The role of a reading specialist varies from district to district, but I have learned that it is not solely about helping students who struggle in reading. Being a literacy coach is also taking on a leadership role at your campus and advocating for your teachers and students. The school where I previously worked had a literacy coach and she was (and is) amazing! I try to model myself after her while at the same time growing into my own style. I remember her telling me that one thing she wishes she had done differently as a principal was advocate more for her teachers. She said she realizes now that there was so much that she could have done. As a literacy coach, she is now very adamant about helping teachers. This year I made sure to advocate for the needs of teachers who I was coaching and my own students. Though I knew that I might find myself at odds with administration for speaking up for students and teachers, I knew that I did not want to look back in regret and feel that I could have done more.
I previously wrote about my journey with advocating for students when it came to choice books for the class. The school I worked for does not have a library and some classes do not have textbooks. Teachers do not get a stipend at the beginning of the year for materials and many times requests for materials are ignored. It is up to the teacher to find ways to bring in materials to promote student learning. This can be very frustrating for teachers and some have quit because of this frustration. This was the first semester where I branched out of my teacher role and took on the practice role of literacy coach. I knew that it was important to address this issue. I brought up at meetings and to adminstrators the needs of teachers and I also advocated for student needs, one in particular, the need for choice books in the classroom.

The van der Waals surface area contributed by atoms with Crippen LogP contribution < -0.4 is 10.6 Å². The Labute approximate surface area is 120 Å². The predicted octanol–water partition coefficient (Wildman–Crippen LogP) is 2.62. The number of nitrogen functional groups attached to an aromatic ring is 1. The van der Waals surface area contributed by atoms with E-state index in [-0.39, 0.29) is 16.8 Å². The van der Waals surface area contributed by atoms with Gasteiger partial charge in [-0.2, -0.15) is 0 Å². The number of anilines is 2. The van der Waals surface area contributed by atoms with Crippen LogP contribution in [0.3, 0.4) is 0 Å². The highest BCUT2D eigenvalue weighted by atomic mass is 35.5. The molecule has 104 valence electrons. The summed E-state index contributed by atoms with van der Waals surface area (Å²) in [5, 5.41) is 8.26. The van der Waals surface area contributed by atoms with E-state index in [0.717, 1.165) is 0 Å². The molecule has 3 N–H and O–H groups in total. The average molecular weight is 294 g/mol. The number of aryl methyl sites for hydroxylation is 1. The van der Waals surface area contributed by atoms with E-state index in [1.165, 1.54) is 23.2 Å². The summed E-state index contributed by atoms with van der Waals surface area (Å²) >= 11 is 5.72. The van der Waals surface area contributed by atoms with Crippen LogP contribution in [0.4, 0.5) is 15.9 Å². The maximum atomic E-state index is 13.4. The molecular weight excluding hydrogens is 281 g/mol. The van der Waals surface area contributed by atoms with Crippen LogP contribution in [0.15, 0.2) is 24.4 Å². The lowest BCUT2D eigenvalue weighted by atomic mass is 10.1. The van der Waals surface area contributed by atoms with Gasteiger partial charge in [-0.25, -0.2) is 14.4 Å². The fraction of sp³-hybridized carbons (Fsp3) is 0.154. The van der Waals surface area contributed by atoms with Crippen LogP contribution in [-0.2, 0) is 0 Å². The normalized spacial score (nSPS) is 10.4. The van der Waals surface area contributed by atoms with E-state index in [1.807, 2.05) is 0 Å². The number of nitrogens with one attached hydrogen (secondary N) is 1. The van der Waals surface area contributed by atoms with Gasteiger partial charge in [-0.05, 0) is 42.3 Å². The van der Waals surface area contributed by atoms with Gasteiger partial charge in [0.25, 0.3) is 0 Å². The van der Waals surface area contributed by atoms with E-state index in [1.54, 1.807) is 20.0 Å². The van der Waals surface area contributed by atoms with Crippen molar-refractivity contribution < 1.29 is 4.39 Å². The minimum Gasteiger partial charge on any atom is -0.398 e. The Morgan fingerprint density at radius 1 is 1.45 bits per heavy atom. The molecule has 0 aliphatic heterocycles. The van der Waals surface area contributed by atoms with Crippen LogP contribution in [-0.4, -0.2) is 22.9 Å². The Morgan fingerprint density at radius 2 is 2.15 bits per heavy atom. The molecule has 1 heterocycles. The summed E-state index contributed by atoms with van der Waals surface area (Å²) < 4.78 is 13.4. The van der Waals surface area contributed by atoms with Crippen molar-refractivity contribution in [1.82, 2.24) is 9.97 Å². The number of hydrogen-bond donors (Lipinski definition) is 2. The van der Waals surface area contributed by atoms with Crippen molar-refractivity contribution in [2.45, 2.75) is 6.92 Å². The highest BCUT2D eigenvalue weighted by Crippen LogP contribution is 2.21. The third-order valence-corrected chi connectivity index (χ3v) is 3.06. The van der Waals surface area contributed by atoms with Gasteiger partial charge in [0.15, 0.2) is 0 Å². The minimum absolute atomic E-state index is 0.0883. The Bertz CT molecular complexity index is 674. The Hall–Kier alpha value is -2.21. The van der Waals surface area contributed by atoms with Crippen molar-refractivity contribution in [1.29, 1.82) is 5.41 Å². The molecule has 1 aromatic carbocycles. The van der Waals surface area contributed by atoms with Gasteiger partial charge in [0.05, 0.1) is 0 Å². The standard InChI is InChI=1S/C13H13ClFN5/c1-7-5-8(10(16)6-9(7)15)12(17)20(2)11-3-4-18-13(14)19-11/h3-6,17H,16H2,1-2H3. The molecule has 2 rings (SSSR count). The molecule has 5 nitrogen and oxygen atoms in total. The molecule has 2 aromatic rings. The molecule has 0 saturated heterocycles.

Kelly Gallagher, in his book Readicide, mentions that there is something very powerful about “surrounding kids with interesting books”. He says there is no excuse for not having books in your classroom. He pinpoints differerent avenues you can take to get choice books. I mentioned in the previous blog that I was able to get funded through DonorsChoose.org for choice books. What I am really proud of is that I spoke up about my students needing interesting books…and I was heard. The issue went from my vice principal to the principal and finally to the higher-ups and I was sent to the book fair where I was able to get a good amount of books for my classroom.
It was definately a challenge for me because, on a personal level, I have never been good at speaking up and, on a professional level, I am still growing into a leader. I cannot say that there will not be consequences when you advocate for students especially in a school where the culture is not open to critical dialogue, but it is always worth it.